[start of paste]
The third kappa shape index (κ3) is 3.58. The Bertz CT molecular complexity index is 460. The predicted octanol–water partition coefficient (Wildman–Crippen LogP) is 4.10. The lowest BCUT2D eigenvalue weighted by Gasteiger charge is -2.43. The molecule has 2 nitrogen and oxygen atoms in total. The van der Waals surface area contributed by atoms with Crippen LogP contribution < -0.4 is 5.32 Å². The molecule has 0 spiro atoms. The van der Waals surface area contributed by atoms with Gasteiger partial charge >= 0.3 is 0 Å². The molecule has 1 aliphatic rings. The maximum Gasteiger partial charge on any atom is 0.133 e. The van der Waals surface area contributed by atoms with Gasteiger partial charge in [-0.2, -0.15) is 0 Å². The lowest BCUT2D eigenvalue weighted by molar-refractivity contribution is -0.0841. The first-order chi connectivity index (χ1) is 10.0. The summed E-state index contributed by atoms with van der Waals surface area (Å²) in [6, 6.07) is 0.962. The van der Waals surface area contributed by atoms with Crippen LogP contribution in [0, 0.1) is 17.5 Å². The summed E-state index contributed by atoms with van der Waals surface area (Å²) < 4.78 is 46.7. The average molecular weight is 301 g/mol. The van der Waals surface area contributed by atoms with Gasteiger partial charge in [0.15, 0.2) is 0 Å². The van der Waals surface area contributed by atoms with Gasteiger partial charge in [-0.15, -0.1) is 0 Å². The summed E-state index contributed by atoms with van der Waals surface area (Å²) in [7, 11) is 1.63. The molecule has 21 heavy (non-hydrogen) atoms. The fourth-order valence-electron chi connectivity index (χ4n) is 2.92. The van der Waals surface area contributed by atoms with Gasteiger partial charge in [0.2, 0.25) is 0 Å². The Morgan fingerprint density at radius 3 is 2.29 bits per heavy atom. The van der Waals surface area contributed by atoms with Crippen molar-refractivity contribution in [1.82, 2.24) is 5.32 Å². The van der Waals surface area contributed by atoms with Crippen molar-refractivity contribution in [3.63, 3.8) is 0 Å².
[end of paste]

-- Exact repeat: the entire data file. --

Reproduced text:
The third kappa shape index (κ3) is 3.58. The Bertz CT molecular complexity index is 460. The predicted octanol–water partition coefficient (Wildman–Crippen LogP) is 4.10. The lowest BCUT2D eigenvalue weighted by Gasteiger charge is -2.43. The molecule has 2 nitrogen and oxygen atoms in total. The van der Waals surface area contributed by atoms with Crippen LogP contribution < -0.4 is 5.32 Å². The molecule has 0 spiro atoms. The van der Waals surface area contributed by atoms with Gasteiger partial charge >= 0.3 is 0 Å². The molecule has 1 aliphatic rings. The maximum Gasteiger partial charge on any atom is 0.133 e. The van der Waals surface area contributed by atoms with Gasteiger partial charge in [-0.2, -0.15) is 0 Å². The lowest BCUT2D eigenvalue weighted by molar-refractivity contribution is -0.0841. The first-order chi connectivity index (χ1) is 10.0. The summed E-state index contributed by atoms with van der Waals surface area (Å²) in [6, 6.07) is 0.962. The van der Waals surface area contributed by atoms with Crippen LogP contribution in [0, 0.1) is 17.5 Å². The summed E-state index contributed by atoms with van der Waals surface area (Å²) < 4.78 is 46.7. The average molecular weight is 301 g/mol. The van der Waals surface area contributed by atoms with Gasteiger partial charge in [0.15, 0.2) is 0 Å². The van der Waals surface area contributed by atoms with Gasteiger partial charge in [-0.15, -0.1) is 0 Å². The summed E-state index contributed by atoms with van der Waals surface area (Å²) in [7, 11) is 1.63. The molecule has 21 heavy (non-hydrogen) atoms. The fourth-order valence-electron chi connectivity index (χ4n) is 2.92. The van der Waals surface area contributed by atoms with Gasteiger partial charge in [0.2, 0.25) is 0 Å². The Morgan fingerprint density at radius 3 is 2.29 bits per heavy atom. The van der Waals surface area contributed by atoms with Crippen molar-refractivity contribution in [1.82, 2.24) is 5.32 Å². The van der Waals surface area contributed by atoms with Crippen molar-refractivity contribution in [3.63, 3.8) is 0 Å².